The most successful companies and people have a unique "X-Factor" says business school professor
"People around you often see the potential you do not," he says
Know yourself and be yourself to unleash your X-Factor, says one recruitment consultant
What’s your X-Factor? It’s an unlikely question to get at your next job interview, but it may be just what the recruiter is looking for.
“The most successful companies and people of today are those who manage to tap into their X-Factor, their uniqueness; that skill or quality that makes them special,” says Copenhagen Business School professor Flemming Poulfelt.
In his latest book, “Return on Strategy: How to Achieve it” Poulfelt and his co-authors examine how companies can reap maximum benefit by using their unique X-Factor as a strategy.
“We question the typical recipe game – the notion that there is one formula for success such as put out by traditional management research,” says Poulfelt.
On the contrary, he says the X-Factor universe is populated by mold breakers like Apple, Google and Ryan Air, who have what it takes to stand out in an increasingly global and competitive environment. “They think differently and they operate outside the box,” he says.
The idea of an X-Factor as the winning gene is as true for people as it is for businesses, says Poulfelt, noting individuals like Mozart, Steve Jobs and Bill Gates – who all managed to tap into a unique skill or quality to stand out from the crowd.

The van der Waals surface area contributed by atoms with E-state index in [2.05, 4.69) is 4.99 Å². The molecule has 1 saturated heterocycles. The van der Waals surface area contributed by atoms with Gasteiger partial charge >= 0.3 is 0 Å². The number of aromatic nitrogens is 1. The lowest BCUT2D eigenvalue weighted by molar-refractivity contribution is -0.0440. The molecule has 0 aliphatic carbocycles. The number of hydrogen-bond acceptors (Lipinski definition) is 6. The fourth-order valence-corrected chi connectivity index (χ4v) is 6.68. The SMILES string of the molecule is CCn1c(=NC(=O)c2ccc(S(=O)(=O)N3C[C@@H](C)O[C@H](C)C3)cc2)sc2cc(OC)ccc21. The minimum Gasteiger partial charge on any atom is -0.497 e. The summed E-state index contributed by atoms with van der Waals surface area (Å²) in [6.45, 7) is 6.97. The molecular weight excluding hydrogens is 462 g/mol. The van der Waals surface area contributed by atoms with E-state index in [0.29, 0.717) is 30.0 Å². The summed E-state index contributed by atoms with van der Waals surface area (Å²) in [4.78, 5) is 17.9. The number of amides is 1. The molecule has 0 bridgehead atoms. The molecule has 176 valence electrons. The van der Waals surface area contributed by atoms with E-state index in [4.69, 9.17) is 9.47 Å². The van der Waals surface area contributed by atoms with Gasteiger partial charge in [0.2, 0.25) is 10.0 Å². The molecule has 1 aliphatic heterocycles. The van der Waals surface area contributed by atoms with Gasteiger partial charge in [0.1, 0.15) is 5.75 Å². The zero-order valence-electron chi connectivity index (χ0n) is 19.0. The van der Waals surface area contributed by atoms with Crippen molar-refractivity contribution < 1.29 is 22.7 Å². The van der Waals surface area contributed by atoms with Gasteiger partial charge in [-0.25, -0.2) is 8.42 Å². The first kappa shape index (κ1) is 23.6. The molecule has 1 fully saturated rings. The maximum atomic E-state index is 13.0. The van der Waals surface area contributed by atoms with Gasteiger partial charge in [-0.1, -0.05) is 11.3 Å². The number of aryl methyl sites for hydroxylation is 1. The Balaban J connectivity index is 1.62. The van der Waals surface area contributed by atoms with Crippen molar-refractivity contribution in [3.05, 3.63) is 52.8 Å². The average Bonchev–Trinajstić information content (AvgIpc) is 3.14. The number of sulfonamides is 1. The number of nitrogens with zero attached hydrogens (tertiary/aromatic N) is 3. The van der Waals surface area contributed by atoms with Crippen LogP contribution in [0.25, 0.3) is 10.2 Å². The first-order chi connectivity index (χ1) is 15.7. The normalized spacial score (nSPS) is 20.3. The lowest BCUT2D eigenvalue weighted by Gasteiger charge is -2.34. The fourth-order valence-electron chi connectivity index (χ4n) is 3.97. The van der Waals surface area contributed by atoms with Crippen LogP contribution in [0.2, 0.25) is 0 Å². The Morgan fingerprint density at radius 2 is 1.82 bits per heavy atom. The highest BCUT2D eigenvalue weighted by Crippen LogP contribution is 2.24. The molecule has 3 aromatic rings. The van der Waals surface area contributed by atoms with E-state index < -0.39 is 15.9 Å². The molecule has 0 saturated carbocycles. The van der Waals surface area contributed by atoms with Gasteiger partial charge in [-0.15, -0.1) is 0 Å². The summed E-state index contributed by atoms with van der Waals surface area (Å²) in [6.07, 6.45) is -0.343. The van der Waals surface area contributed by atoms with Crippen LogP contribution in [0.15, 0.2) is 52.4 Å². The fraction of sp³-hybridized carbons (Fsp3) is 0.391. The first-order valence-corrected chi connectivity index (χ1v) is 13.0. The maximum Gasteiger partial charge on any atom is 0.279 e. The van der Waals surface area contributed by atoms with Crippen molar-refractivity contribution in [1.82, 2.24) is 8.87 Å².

Peter Hills, owner of the UK-based recruitment company Untapped Potential, agrees, saying more companies are looking for that unique aspect in their employees.
“Most of the companies that are breaking ground and moving forward are doing it because they are managing to engage their employees and get their ideas,” says Hills.
“If you ask 12 people in a room to do a two-minute introduction, what will happen is that whoever goes first sets the pace. If you start talking about family first, everyone else will do that. But then there is that person who goes to the front and says, ‘I’m going to talk about something different.’ That eccentric nature may well be an X-Factor.”
Experts agree that some of the common qualities these people and companies exhibit – such as creativity, innovation, and out of the box thinking – are more important then ever. But having the X-Factor does not necessarily require you to step to the front of the room. The X-Factor is indefinable, uniquely your own, and according to Hills, something we all have.
So, here is some expert advice on how you can ensure your X-Factor sees the light of day.